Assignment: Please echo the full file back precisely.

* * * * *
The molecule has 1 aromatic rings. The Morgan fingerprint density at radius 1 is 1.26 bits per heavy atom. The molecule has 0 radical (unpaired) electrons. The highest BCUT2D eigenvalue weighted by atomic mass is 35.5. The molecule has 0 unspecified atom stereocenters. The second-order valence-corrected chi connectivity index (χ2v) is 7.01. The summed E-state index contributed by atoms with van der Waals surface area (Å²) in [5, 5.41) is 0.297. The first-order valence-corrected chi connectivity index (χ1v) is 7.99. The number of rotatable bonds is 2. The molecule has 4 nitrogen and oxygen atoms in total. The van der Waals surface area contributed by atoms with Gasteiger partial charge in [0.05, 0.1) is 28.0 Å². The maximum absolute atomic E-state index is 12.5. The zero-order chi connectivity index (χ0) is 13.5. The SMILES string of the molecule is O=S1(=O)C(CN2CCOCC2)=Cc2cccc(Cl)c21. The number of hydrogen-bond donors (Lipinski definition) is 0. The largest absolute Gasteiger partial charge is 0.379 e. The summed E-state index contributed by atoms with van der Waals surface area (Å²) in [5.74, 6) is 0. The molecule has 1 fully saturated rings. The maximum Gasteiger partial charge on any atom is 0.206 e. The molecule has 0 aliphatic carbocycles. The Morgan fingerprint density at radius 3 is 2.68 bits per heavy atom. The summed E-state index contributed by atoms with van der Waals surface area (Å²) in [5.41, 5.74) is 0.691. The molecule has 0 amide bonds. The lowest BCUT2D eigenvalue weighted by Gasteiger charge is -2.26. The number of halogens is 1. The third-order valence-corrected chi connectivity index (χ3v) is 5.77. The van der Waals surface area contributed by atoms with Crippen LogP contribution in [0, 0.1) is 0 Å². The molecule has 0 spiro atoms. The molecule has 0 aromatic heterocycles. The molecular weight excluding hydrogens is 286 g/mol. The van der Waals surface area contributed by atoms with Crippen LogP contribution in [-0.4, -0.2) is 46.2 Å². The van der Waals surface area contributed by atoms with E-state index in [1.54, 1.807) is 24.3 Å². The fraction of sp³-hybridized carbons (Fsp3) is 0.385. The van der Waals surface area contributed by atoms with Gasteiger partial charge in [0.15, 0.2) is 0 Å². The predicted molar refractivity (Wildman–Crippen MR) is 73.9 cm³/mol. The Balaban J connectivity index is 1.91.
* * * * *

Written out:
The molecule has 1 aromatic rings. The Morgan fingerprint density at radius 1 is 1.26 bits per heavy atom. The molecule has 0 radical (unpaired) electrons. The highest BCUT2D eigenvalue weighted by atomic mass is 35.5. The molecule has 0 unspecified atom stereocenters. The second-order valence-corrected chi connectivity index (χ2v) is 7.01. The summed E-state index contributed by atoms with van der Waals surface area (Å²) in [5, 5.41) is 0.297. The first-order valence-corrected chi connectivity index (χ1v) is 7.99. The number of rotatable bonds is 2. The molecule has 4 nitrogen and oxygen atoms in total. The van der Waals surface area contributed by atoms with Gasteiger partial charge in [0.05, 0.1) is 28.0 Å². The maximum absolute atomic E-state index is 12.5. The zero-order chi connectivity index (χ0) is 13.5. The SMILES string of the molecule is O=S1(=O)C(CN2CCOCC2)=Cc2cccc(Cl)c21. The number of hydrogen-bond donors (Lipinski definition) is 0. The largest absolute Gasteiger partial charge is 0.379 e. The summed E-state index contributed by atoms with van der Waals surface area (Å²) in [5.74, 6) is 0. The molecule has 1 fully saturated rings. The maximum Gasteiger partial charge on any atom is 0.206 e. The molecule has 0 aliphatic carbocycles. The Morgan fingerprint density at radius 3 is 2.68 bits per heavy atom. The summed E-state index contributed by atoms with van der Waals surface area (Å²) in [5.41, 5.74) is 0.691. The molecule has 0 amide bonds. The lowest BCUT2D eigenvalue weighted by Gasteiger charge is -2.26. The number of halogens is 1. The third-order valence-corrected chi connectivity index (χ3v) is 5.77. The van der Waals surface area contributed by atoms with Crippen LogP contribution in [0, 0.1) is 0 Å². The molecule has 0 spiro atoms. The molecule has 0 aromatic heterocycles. The molecular weight excluding hydrogens is 286 g/mol. The van der Waals surface area contributed by atoms with Crippen LogP contribution in [-0.4, -0.2) is 46.2 Å². The van der Waals surface area contributed by atoms with E-state index in [1.54, 1.807) is 24.3 Å². The fraction of sp³-hybridized carbons (Fsp3) is 0.385. The van der Waals surface area contributed by atoms with Gasteiger partial charge in [0.15, 0.2) is 0 Å². The predicted molar refractivity (Wildman–Crippen MR) is 73.9 cm³/mol. The Balaban J connectivity index is 1.91.